Lecture 5 Study Guide

Lecture 5 Study Guide - Lecture 5 Ventilation/Perfusion...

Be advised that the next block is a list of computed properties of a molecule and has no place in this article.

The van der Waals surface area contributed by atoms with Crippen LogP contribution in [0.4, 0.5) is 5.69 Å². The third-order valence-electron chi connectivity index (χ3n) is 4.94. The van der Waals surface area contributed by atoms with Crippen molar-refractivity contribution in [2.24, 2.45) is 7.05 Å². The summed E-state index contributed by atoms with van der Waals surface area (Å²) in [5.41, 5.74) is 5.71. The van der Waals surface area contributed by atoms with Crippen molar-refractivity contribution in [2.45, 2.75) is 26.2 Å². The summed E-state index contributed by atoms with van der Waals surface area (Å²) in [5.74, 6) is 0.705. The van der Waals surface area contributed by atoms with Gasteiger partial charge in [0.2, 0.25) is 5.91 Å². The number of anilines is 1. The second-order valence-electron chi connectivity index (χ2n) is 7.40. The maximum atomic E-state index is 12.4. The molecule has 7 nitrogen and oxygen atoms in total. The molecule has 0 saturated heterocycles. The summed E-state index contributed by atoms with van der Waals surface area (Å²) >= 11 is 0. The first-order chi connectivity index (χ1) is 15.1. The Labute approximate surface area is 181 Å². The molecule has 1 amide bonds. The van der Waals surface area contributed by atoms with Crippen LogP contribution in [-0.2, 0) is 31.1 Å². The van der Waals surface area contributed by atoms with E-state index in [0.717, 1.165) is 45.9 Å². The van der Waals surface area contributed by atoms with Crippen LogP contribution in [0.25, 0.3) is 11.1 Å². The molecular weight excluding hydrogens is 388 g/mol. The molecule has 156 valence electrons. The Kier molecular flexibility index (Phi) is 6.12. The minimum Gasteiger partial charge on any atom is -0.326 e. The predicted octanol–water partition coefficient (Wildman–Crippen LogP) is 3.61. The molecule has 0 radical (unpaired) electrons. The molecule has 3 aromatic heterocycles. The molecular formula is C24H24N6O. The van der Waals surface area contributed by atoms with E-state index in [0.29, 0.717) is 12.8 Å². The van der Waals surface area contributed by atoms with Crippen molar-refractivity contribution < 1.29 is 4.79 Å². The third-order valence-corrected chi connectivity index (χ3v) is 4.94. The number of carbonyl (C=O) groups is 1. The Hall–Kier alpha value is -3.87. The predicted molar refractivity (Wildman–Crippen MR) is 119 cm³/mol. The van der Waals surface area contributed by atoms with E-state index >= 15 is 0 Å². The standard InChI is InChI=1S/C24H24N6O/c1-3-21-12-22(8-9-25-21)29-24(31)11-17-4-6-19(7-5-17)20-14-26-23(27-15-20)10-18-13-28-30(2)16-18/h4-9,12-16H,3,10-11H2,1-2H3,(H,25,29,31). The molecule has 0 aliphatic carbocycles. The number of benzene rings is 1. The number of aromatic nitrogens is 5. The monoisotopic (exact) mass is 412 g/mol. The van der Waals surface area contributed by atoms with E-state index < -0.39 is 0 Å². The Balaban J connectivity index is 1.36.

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Lecture 5: Ventilation/Perfusion Relationship 1. Understand the determinants of the exchange of O2 and CO2 in the lungs. The exchange of O2 and CO2 in the lungs is determined by: A. The ratio between alveolar ventilation (Va) and pulmonary blood flow (Q) B. The rate of O2 consumption and CO2 production C. The gas tensions in inspired air and in mixed venous blood D. Chemical processes in the blood 2. Describe the differential variation in ventilation and perfusion in the zones of the lung. Because of gravitational forces the Pip are more negative at the top of the lung than at the bottom in an upright individual—due to the weight of the lung pulling down from the apex of the thoracic cavity, where it lowers Pip, and by the weight of the lung compressing the base, where Pip is increased. The result is a gradient of Pips that creates a gradient of alveolar distending pressures (Palv- Pip) from top to bottom Because of the weight of the lung, the Pip is less negative at the base of the lung than at the apex. As a consequence, the basal lung is relatively compressed in its resting state but expands more readily on inspiration that the apex. For a given change in distending pressure, ventilation will be greater at the base of the lung than at the apex. As blood flows through the pulmonary circulation, frictional forces cause energy to be lost as heat, and pressures continually drop along the arterial tree, the arterioles, capillaries, venues and veins. In terms of gravity, for each 1cm we move upward above the level the heart, the hydrostatic pressure in the blood vessels decreases by 1cm H2O. 3 Zones of the Lung: Zone 1: PA>Pa>Pv Pulmonary artery pressure may be insufficient, to maintain blood flow at the apex of the lung in the upright individual at rest. When alveolar gas pressure, PA, exceeds pulmonary arterial pressure, Pa, not only the artery but all downstream vessels at the same level are collapsed. Complete cessation of blood flow throughout the cardiac cycle does not normally occur in Zone 1 unless the arterial pressure is reduced e.g. following severe hemorrhage, or if alveolar pressure is raised e.g. during positive pressure ventilation.
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